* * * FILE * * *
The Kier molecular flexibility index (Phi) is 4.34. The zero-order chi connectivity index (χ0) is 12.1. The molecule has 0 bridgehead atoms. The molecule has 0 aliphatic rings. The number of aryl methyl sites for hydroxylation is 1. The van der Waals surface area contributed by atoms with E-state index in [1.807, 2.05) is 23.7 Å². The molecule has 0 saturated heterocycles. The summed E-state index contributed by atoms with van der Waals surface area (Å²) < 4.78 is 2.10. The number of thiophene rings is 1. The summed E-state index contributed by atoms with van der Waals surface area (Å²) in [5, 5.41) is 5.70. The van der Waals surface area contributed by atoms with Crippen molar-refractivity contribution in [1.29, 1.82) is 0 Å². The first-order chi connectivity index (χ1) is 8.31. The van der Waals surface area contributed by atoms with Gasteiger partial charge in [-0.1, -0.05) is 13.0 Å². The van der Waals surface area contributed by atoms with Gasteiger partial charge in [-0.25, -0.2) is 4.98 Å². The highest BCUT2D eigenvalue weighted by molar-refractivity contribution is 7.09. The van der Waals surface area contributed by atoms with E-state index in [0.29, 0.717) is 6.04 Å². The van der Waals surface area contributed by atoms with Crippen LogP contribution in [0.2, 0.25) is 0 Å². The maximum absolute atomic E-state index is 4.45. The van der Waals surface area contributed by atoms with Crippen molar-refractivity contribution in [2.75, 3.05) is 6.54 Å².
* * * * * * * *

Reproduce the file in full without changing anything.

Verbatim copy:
The Kier molecular flexibility index (Phi) is 4.34. The zero-order chi connectivity index (χ0) is 12.1. The molecule has 0 bridgehead atoms. The molecule has 0 aliphatic rings. The number of aryl methyl sites for hydroxylation is 1. The van der Waals surface area contributed by atoms with E-state index in [1.807, 2.05) is 23.7 Å². The molecule has 0 saturated heterocycles. The summed E-state index contributed by atoms with van der Waals surface area (Å²) < 4.78 is 2.10. The number of thiophene rings is 1. The summed E-state index contributed by atoms with van der Waals surface area (Å²) in [5, 5.41) is 5.70. The van der Waals surface area contributed by atoms with Crippen molar-refractivity contribution in [1.29, 1.82) is 0 Å². The first-order chi connectivity index (χ1) is 8.31. The van der Waals surface area contributed by atoms with Gasteiger partial charge in [-0.1, -0.05) is 13.0 Å². The van der Waals surface area contributed by atoms with Gasteiger partial charge in [-0.25, -0.2) is 4.98 Å². The highest BCUT2D eigenvalue weighted by molar-refractivity contribution is 7.09. The van der Waals surface area contributed by atoms with E-state index in [0.29, 0.717) is 6.04 Å². The van der Waals surface area contributed by atoms with Crippen LogP contribution in [0.2, 0.25) is 0 Å². The maximum absolute atomic E-state index is 4.45. The van der Waals surface area contributed by atoms with Crippen molar-refractivity contribution in [2.75, 3.05) is 6.54 Å².